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News: Key workers cant afford the majority of towns

The average house is now an unattainable target for key public sector workers to buy in the majority of towns in Great Britain.

339 towns out of 519 (65%) surveyed by Halifax in their key worker housing review have average house prices above the unaffordable level. Five years ago, the average house in only 126 (24%) of towns was unaffordable for all key worker groups surveyed.

South West has no key worker affordable homes

Affordability for key workers is worst in the South West where the average house in all 34 towns surveyed is unaffordable for all five key worker groups.

Greater London and the South East is the next most badly affected part of the country with 95% of the towns and boroughs surveyed (179 out of 189) unaffordable for all key worker groups up from 59% (111 towns and boroughs) in 2001.

The South West has seen the biggest increase in the number of towns where the average house is unaffordable for all key worker groups over the past five years - a rise of 85 percentage points from 15% in 2001 to 100% in 2006. There have also been substantial increases in East Midlands (up 61 percentage points), East Anglia (52 percentage points), Yorkshire & Humber (51 percentage points), West Midlands (50 percentage points) and North West (47 percentage points).

Gerrards Cross is the least affordable town in Great Britain for key workers followed by Weybridge. Lochgelly in Fife is the most affordable town in Great Britain for key workers.

Martin Ellis, chief economist at Halifax, commented: "Key workers have been hit hard by the strength of the property market over the past five years. Now it is difficult for key workers to buy the average house not only in the south of England but also in significant parts of the Midlands, northern England, Wales and Scotland."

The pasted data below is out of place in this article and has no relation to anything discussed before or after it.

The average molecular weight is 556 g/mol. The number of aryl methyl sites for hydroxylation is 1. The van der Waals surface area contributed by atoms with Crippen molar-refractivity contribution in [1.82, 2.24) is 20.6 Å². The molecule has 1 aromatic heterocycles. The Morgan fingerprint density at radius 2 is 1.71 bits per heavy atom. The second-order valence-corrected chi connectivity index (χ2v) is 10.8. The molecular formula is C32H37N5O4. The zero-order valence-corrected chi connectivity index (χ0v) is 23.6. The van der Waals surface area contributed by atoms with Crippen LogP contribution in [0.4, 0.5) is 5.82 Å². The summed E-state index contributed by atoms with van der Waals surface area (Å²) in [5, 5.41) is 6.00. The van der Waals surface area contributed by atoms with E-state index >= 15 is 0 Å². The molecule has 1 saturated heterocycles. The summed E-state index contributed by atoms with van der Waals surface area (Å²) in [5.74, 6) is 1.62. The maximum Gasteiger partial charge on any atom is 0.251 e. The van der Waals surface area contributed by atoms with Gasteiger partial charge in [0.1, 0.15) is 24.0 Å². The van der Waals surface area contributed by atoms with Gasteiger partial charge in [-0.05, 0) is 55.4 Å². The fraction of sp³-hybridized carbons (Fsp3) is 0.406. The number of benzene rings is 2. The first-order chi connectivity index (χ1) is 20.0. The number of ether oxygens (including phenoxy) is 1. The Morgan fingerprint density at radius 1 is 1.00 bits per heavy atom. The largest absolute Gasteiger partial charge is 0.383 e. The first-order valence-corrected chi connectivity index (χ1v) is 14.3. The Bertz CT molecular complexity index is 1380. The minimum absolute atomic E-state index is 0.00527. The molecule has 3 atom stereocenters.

"While flats are affordable for key workers in many towns outside southern England, it is becoming increasingly difficult for key workers to purchase a flat in many major cities including Edinburgh, Oxford and Cambridge and two thirds of London's boroughs."

"It is important that the government continues to develop schemes to help key workers onto the property ladder and to ensure that these schemes are not confined to southern England. The presence of sufficient key workers is critical to the smooth functioning of life in our cities and towns."

To determine which towns are unaffordable for key public sector workers Halifax analysed the house price : earnings ratio for each key public sector worker occupation in each town against the UK average first time buyer annual house price : earnings ratio in 2005. Where the ratio exceeds the FTB ratio across all occupation types it has been classified as an unaffordable town.

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